Although unregistered marriages remain legally valid under the bill, failure to register a marriage after receiving notice from the sub-registrar incurs a fine of Rs 25,000. Consequently, the bill utilizes a penal mechanism to encourage mandatory marriage registration.

Main Features of the UCC Bill Regarding Personal Law and Customs on Marriage and Divorce:

Flexibility in Marriage Ceremonies

The bill allows marriages to be solemnized through ceremonies or rituals relevant to the parties involved, offering flexibility in marriage practices.

Prohibition of Bigamy

The prohibition of bigamy is extended to all communities, ensuring consistency in marital laws across different religious and cultural backgrounds.

Criminalization of Customary Conditions on Remarriage

Any customs that impose conditions on remarriage between divorced spouses are criminalized under the bill, aiming to promote equitable treatment in remarriage rights.

Penalization of Extrajudicial Divorce:

The bill penalizes extrajudicial modes of divorce that are not prescribed under the Uniform Civil Code. This includes local customs like customary divorce deeds or panchayat divorces, ensuring adherence to legal procedures in divorce proceedings.

Punishment for Non-Registration of Live-in Relationships

Non-registration of live-in relationships incurs punishment, including imprisonment, indicating a stricter stance on legal recognition of such relationships under the bill.

The Uttarakhand UCC Bill penalizes various forms of divorce, including talaq-us-sunnat (divorce during menstruation followed by sexual abstinence), talaq-i-biddat (triple talaq), khula (divorce initiated by the wife), maba’arat (mutual consent divorce), and zihar (divorce if husband compares wife to a prohibited relative). Imprisonment is the punishment for these offenses.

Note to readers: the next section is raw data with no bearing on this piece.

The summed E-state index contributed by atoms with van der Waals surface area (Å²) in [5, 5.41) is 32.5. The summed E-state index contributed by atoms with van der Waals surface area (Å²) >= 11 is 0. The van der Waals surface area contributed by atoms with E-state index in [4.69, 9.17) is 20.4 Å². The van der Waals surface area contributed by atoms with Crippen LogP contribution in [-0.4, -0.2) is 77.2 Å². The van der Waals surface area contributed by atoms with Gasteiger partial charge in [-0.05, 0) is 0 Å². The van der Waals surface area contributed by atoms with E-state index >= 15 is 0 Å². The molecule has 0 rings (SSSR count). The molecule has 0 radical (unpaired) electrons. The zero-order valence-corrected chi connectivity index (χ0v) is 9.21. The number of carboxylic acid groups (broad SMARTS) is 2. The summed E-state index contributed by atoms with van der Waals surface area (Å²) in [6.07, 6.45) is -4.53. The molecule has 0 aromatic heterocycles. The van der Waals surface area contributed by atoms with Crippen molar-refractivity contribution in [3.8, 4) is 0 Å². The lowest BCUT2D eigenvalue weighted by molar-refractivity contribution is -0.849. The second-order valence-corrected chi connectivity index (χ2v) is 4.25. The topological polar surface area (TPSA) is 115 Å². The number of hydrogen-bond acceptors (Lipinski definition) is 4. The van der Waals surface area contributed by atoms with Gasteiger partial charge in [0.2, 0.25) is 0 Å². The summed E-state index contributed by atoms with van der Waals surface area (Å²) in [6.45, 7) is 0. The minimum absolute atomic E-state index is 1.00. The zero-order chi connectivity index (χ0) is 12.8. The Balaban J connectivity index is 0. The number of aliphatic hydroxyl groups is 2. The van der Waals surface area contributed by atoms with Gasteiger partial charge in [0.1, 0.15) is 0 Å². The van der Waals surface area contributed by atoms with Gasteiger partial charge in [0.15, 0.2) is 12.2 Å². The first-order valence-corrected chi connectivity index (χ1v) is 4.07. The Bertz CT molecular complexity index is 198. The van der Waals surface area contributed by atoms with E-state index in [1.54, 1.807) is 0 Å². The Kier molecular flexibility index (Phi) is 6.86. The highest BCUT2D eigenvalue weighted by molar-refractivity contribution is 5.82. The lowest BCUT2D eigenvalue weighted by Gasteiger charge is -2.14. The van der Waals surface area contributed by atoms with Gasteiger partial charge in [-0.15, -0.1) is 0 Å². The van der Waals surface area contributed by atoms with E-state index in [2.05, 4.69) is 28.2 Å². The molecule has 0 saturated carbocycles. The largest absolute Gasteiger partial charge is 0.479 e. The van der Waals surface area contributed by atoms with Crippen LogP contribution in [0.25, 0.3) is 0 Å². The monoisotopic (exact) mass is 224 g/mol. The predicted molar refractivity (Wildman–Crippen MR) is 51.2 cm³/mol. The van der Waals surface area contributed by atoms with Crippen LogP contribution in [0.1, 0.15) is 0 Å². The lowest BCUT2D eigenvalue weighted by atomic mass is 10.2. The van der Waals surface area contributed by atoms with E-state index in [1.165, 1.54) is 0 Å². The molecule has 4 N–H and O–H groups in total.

Additionally, the bill recognizes mehr (dowry) and dower as payable in addition to any maintenance mandated by its provisions.

Implications of the Uttarakhand UCC on Guardianship:

Continuation of Personal Laws: The bill’s silence on guardianship implies that the existing framework dictated by personal laws will persist, with no alterations proposed. Similarly, court-appointed guardians will still be governed by the Guardians and Wards Act (GWA).

Role of Father and Mother: Under the bill, the father is designated as the legal guardian of the child, while the mother assumes the role of custodian. Despite the provision on custody specifying that the mother typically retains custody of a child up to the age of five, the bill does not clearly define the mother’s status as an equal legal guardian.

Absence of Equal Treatment: Despite the Law Commission’s 2018 recommendation to ensure equal treatment of both parents in guardianship laws, the bill does not incorporate this suggestion, maintaining the prevailing discrimination against mothers.

Legitimacy of Children: The bill positively acknowledges that children born out of void and voidable marriages, as well as those from live-in relationships, will be considered legitimate and entitled to the same rights as children born within wedlock. However, children born in relationships not meeting the criteria of a “nature of marriage” may still face the stigma of being deemed illegitimate under the bill’s provisions.